More Stars Than Grains of Sand

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A book review of More Stars Than Grains of Sand: Wonders, Wonderment – and Religion by Al Forsyth

A book review of More Stars Than Grains of Sand: Wonders, Wonderment - and Religion by Al Forsyth

Stars: ***

Self-Published (2022)
123 pages

Disclosure: I received a copy of this book in exchange for an honest review. This post contains affiliate links.

Summary: Did you know that there are more stars in the universe than grains of sand on all the world’s beaches? Did you know that there are more atoms in a single grain of sand than there are grains of sand and almost as many as the number of stars? Did you know that almost every one of our 37 trillion cells contains three feet of DNA, or enough in total that, if laid end to end, would form a DNA string stretching to Pluto? Did you know that there was no first Homo sapiens? Did you know that a grizzly bear can smell a carcass from 18 miles away? Did you know that the mantis shrimp can see a rainbow of colors unimaginable to us, with its 16 color receptors to our three? Did you know we humans have fewer genes in our cells than a water flea?

In More Stars Than Grains of Sand: Wonders, Wonderment—and Religion, Al Forsyth presents a broad range of such surprising “wonders” of the natural and physical world, with color photos of many, to stretch our conception of the world and where humans stand in it. Are we in the middle of spectrums of size, abilities, and other traits, or are we at one extreme or the other? Because so many of the wonders stretch our understanding of the very large and very small, an introductory section of the book helps the reader understand very large and very small numbers, using familiar analogies.

The book presents 52 groups of wonders, one for each week of the year. The author strongly urges reading the book slowly, letting the new knowledge presented percolate and deeply affect our thinking about ourselves and the world. As the subtitle of the book suggests, the author makes a strong argument that wonders can promote wonderment, and that wonderment embraces a sense of awe that is basic to religions. In fact, the case is made that appreciation of wonder and the resulting wonderment, combined with adherence to the Golden Rule, are sufficient dimensions of a religion, a new religion based in science that avoids many of the pitfalls of traditional religions. More Stars Than Grains of Sand will open your eyes, expand your mind and help you place yourself in the world – wonders leading to wonderment – and permit you to contemplate, if you like, a new religion based on science.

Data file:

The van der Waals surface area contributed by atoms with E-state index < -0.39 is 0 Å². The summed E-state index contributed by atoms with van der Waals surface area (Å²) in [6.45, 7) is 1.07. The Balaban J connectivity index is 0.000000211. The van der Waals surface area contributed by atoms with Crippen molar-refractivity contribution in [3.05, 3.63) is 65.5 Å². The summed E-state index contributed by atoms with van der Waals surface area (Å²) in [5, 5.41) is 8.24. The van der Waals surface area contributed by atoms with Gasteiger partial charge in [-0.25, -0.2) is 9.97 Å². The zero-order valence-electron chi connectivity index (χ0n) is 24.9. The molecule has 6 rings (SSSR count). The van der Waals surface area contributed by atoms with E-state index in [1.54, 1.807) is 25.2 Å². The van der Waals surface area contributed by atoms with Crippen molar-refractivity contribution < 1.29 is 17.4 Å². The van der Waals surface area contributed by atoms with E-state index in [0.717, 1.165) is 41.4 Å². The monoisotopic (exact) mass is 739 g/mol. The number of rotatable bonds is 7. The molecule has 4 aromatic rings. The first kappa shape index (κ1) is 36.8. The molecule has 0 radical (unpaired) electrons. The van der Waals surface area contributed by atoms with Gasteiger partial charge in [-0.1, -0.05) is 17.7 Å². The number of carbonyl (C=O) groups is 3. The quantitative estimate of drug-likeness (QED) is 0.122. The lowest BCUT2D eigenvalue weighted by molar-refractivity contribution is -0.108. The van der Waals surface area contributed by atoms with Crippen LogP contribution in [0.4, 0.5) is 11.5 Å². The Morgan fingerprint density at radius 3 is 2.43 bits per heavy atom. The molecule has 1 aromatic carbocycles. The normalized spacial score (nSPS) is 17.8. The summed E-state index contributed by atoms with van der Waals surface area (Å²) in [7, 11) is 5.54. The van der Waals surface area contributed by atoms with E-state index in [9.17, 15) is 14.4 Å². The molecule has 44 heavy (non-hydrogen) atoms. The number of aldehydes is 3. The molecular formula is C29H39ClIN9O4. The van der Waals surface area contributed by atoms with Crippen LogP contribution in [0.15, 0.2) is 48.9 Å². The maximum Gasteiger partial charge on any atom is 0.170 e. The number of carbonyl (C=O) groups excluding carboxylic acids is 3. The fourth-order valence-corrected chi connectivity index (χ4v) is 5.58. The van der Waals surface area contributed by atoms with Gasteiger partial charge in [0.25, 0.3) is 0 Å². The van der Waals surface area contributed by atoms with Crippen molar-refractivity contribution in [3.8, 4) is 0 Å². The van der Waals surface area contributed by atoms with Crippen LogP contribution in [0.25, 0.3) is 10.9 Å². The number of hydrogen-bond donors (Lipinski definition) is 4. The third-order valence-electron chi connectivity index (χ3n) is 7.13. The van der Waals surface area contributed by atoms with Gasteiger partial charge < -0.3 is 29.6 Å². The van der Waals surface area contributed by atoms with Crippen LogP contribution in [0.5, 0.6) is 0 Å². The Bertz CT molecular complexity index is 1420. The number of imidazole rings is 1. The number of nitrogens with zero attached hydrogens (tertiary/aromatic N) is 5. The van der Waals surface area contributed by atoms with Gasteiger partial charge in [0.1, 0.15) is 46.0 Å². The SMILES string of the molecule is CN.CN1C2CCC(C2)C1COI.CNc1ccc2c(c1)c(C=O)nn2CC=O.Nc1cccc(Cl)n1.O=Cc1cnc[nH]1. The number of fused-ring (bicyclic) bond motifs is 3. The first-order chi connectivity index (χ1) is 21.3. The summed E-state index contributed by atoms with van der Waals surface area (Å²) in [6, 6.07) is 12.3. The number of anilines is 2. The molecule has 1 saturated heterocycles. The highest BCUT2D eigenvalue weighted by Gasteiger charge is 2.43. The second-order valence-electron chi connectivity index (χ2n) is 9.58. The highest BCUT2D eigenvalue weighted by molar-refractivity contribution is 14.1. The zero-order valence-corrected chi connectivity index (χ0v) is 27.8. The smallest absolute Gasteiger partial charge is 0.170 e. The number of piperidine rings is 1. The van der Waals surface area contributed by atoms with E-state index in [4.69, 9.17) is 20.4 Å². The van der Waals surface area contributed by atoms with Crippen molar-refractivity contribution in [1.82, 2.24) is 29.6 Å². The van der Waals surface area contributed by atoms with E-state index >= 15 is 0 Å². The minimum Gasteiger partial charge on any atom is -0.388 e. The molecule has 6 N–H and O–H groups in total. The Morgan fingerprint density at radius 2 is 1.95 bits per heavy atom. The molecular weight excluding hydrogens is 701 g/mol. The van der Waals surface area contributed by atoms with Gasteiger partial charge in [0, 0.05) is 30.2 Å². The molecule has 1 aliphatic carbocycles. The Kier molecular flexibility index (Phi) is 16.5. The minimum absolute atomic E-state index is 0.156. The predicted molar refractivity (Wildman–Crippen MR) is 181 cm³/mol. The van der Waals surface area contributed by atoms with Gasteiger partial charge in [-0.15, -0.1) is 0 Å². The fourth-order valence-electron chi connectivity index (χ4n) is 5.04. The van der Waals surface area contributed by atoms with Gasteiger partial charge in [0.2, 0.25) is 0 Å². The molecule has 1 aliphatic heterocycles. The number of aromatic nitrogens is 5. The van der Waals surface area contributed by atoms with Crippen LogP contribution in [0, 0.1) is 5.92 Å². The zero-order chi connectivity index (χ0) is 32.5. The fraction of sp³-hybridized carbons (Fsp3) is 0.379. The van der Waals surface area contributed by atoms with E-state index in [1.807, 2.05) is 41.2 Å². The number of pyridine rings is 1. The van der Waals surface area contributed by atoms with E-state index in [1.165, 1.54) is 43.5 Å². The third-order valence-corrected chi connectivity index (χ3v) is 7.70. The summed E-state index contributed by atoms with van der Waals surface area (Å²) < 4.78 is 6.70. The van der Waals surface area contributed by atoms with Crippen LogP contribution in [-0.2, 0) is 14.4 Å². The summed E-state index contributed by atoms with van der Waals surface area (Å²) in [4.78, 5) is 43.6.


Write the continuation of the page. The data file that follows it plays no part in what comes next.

More Stars Than Grains of Sand

The book is a compilation of facts from other sources but put in a format that is designed to be digested slowly. There are 52 wonders, one for each week. I will be using this book in our homeschool during morning basket by reading one a week as directed.

Wonders included are number related (how big is a million,)the non-living world (atoms) and the living world (extinction, blood, fossils, memory etc.)

There are some colour photos included although they are very small. But it’s a nice accompaniment. There is a small section on religion in the back but it’s not a religious book and the religion part can be skipped easily if it’s not of interest to you.

It’s a short book and would be better if each section was a bit longer but if you are looking for a quick intro into many different interesting subjects that’s what this book would be good for. Then you can pickup the reference books for a more detailed discussion of the topics that interest you.

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About Kathleen

I've been a nonfiction lover for as long as I can remember. I love children's nonfiction as well and love to share my knowledge and the books I gained them from, with the world. I wish more people would give nonfiction a chance.